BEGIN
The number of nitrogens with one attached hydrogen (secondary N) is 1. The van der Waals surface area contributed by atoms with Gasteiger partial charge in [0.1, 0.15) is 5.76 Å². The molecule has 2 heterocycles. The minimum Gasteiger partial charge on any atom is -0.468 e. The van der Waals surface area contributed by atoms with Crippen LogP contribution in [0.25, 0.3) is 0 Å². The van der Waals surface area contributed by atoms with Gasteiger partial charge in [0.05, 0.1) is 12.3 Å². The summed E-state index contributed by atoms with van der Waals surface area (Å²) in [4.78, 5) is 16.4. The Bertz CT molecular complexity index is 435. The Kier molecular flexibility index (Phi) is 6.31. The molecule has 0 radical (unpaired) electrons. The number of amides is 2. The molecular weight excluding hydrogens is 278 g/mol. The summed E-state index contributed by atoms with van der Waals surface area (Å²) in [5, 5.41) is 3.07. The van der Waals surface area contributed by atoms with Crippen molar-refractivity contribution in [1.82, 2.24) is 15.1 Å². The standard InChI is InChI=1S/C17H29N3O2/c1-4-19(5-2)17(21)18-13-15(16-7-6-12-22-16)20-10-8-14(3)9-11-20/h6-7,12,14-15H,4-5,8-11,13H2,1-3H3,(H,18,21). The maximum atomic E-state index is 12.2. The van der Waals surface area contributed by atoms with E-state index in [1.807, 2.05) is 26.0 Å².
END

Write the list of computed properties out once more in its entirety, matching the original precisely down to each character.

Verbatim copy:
The number of nitrogens with one attached hydrogen (secondary N) is 1. The van der Waals surface area contributed by atoms with Gasteiger partial charge in [0.1, 0.15) is 5.76 Å². The molecule has 2 heterocycles. The minimum Gasteiger partial charge on any atom is -0.468 e. The van der Waals surface area contributed by atoms with Crippen LogP contribution in [0.25, 0.3) is 0 Å². The van der Waals surface area contributed by atoms with Gasteiger partial charge in [0.05, 0.1) is 12.3 Å². The summed E-state index contributed by atoms with van der Waals surface area (Å²) in [4.78, 5) is 16.4. The Bertz CT molecular complexity index is 435. The Kier molecular flexibility index (Phi) is 6.31. The molecule has 0 radical (unpaired) electrons. The number of amides is 2. The molecular weight excluding hydrogens is 278 g/mol. The summed E-state index contributed by atoms with van der Waals surface area (Å²) in [5, 5.41) is 3.07. The van der Waals surface area contributed by atoms with Crippen molar-refractivity contribution in [1.82, 2.24) is 15.1 Å². The standard InChI is InChI=1S/C17H29N3O2/c1-4-19(5-2)17(21)18-13-15(16-7-6-12-22-16)20-10-8-14(3)9-11-20/h6-7,12,14-15H,4-5,8-11,13H2,1-3H3,(H,18,21). The maximum atomic E-state index is 12.2. The van der Waals surface area contributed by atoms with E-state index in [1.807, 2.05) is 26.0 Å².